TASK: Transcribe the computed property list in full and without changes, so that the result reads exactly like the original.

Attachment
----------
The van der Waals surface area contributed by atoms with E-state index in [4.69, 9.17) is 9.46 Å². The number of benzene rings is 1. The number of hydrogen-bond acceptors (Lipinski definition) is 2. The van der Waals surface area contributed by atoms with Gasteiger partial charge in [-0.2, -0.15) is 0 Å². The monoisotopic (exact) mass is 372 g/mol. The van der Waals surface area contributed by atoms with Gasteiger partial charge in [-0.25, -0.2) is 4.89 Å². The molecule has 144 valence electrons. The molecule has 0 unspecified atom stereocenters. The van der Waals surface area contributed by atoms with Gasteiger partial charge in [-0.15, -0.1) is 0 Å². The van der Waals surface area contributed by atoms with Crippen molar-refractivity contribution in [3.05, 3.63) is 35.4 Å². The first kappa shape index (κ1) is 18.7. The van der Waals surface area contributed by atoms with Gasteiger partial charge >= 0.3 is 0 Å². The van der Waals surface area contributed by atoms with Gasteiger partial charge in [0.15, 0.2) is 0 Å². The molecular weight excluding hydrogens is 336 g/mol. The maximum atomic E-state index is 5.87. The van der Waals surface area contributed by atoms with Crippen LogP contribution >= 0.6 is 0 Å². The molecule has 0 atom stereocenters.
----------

The van der Waals surface area contributed by atoms with E-state index in [4.69, 9.17) is 9.46 Å². The number of benzene rings is 1. The number of hydrogen-bond acceptors (Lipinski definition) is 2. The van der Waals surface area contributed by atoms with Gasteiger partial charge in [-0.2, -0.15) is 0 Å². The monoisotopic (exact) mass is 372 g/mol. The van der Waals surface area contributed by atoms with Gasteiger partial charge in [-0.25, -0.2) is 4.89 Å². The molecule has 144 valence electrons. The molecule has 0 unspecified atom stereocenters. The van der Waals surface area contributed by atoms with Gasteiger partial charge in [-0.15, -0.1) is 0 Å². The van der Waals surface area contributed by atoms with Crippen molar-refractivity contribution in [3.05, 3.63) is 35.4 Å². The first kappa shape index (κ1) is 18.7. The van der Waals surface area contributed by atoms with Gasteiger partial charge >= 0.3 is 0 Å². The van der Waals surface area contributed by atoms with Gasteiger partial charge in [0.15, 0.2) is 0 Å². The molecular weight excluding hydrogens is 336 g/mol. The maximum atomic E-state index is 5.87. The van der Waals surface area contributed by atoms with Crippen LogP contribution >= 0.6 is 0 Å². The molecule has 0 atom stereocenters.